Tag Archive: local arts centre

Do we want a “local arts centre”?

Artists impression of how a new Local Arts Centre in Oswestry probably won’t look. (Syd Mead)

The Oswestry Advertiser has expressed some interest in running a story in an upcoming edition based on my blog post last week: Local Arts Centre for Oswestry? They think it’s an idea that the Council might be interested in. I suggested to them that if that’s the case, it should be incorporated into the Oswestry 2020 project – and approached with some caution.

There is a problem with the arts in Oswestry. Just about everyone is agreed that the arts are “a good thing”, and that they should be “encouraged” and that they can “contribute” to Oswestry’s social, cultural and economic wellbeing/growth – but no one can agree just what any of that actually means. Does “encouraged” mean funded? Does “contribute” mean pay its way? As the Oswestry 2020 planning gets underway, these phrases are being repeated and not defined.

I think there’s a lot of great art happening in and around Oswestry, but I also think it lacks focus, and a lot of great events and exhibitions are going by without much notice. Initiatives such as “Art In And Around Oswestry” (Jas Davidson/BVA) have tried to address this, as has this blog. Shops around the Bailey Head have also contributed window space for impromptu art/culture noticeboards. A local arts centre of some description may help to provide this kind of focus.

But a local arts centre – whether an actual place or just the hub of a network – can only really work if it responds to the actual day-to-day needs of people involved with art, whether local artists/crafters, art students, people teaching or taking art courses, school groups, or people who just like to look at art.

If discussion about a “local arts centre” is going to go any further – into the Advertiser, to the Council, etc. – perhaps one of the most useful things we can contribute at the moment is answers to the following two questions:

What would you want from a local arts centre?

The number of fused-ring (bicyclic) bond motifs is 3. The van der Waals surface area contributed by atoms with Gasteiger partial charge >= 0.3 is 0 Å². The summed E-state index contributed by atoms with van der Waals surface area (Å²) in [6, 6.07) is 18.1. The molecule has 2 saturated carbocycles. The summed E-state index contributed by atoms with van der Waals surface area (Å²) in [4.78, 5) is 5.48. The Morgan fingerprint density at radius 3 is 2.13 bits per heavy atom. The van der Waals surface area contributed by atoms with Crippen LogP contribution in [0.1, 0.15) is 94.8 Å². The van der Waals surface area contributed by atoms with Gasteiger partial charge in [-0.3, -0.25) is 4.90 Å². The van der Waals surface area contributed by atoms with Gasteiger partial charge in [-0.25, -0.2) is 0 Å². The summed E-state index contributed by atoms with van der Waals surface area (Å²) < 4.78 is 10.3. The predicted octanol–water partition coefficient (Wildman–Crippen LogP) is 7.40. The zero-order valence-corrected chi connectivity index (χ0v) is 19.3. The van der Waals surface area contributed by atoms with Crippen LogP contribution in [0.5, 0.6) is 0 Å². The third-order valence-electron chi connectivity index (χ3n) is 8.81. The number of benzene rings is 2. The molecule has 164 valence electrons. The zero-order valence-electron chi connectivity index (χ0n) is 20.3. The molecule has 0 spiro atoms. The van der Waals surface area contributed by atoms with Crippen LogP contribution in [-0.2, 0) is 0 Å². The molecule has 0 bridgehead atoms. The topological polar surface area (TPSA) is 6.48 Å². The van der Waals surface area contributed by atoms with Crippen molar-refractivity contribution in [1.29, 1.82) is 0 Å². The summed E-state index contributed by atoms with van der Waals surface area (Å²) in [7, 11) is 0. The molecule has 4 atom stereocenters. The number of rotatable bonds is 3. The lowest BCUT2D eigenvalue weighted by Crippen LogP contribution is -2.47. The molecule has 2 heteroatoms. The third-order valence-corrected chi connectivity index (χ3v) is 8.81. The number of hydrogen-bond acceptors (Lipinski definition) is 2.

What would a local arts centre be able to provide that places like the Qube, The Willow Gallery, Oswestry Heritage Gallery, Chicken Gallery, etc. can’t or don’t?

Exhibition space? Working space? A good cafe? An arts library? A shop? Visiting exhibition space? Information boards? Or would an arts centre simply be a waste of time and effort – should we just make the most of the facilities that we have at the moment?

Local Arts Centre for Oswestry?

Girl With the Yellow Scarf – Bekah Ash, 2011. Iowa City Public Library Art Purchase Prize winner. via ipcl.org

Oswestry Library already does an excellent job of bringing art into the town and making it accessible and highly visible. Every month, there’s a new exhibition by the BVA in the library’s foyer, and an exhibition of local artists’ work in the main room upstairs.

Recently, there’s been much hand-wringing in the local arts world as the government’s cuts to local arts funding really begin to bite. Since 2008, local arts funding has dropped by almost 40%By 2020, under current plans, local arts funding will have dropped by close to 90%meaning that even very basic publically-funded support for local arts events, projects and initiatives will have all but vanished.

I came across this article from last year by the former Education Secretary, Estelle Morris. She argues that local arts and culture provision needs to amalgamate in order to survive – that local museums, libraries and arts centres must band together and share resources and funding. I couldn’t help thinking of Oswestry. Wouldn’t it be great if the library – already so supportive of the local arts – could become a vibrant local arts and culture centre? Jeanette Winterson has argued that local libraries need to reinvent themselves if they are to survive the next ten years – I’d say that Oswestry Library is an example of the direction local libraries should be heading.

In the United States, local and public libraries use all sorts of art-events – from prizes and competitions to workshops, drop-in events, demonstrations and classes – to keep their libraries centres for the local visual arts. What about doing more things like this in Oswestry Library?

Maybe, instead of simply thinking of the library as somewhere to hang our work, all us local artists could start brainstorming about ways to make the library the local arts centre Oswestry could really do with.


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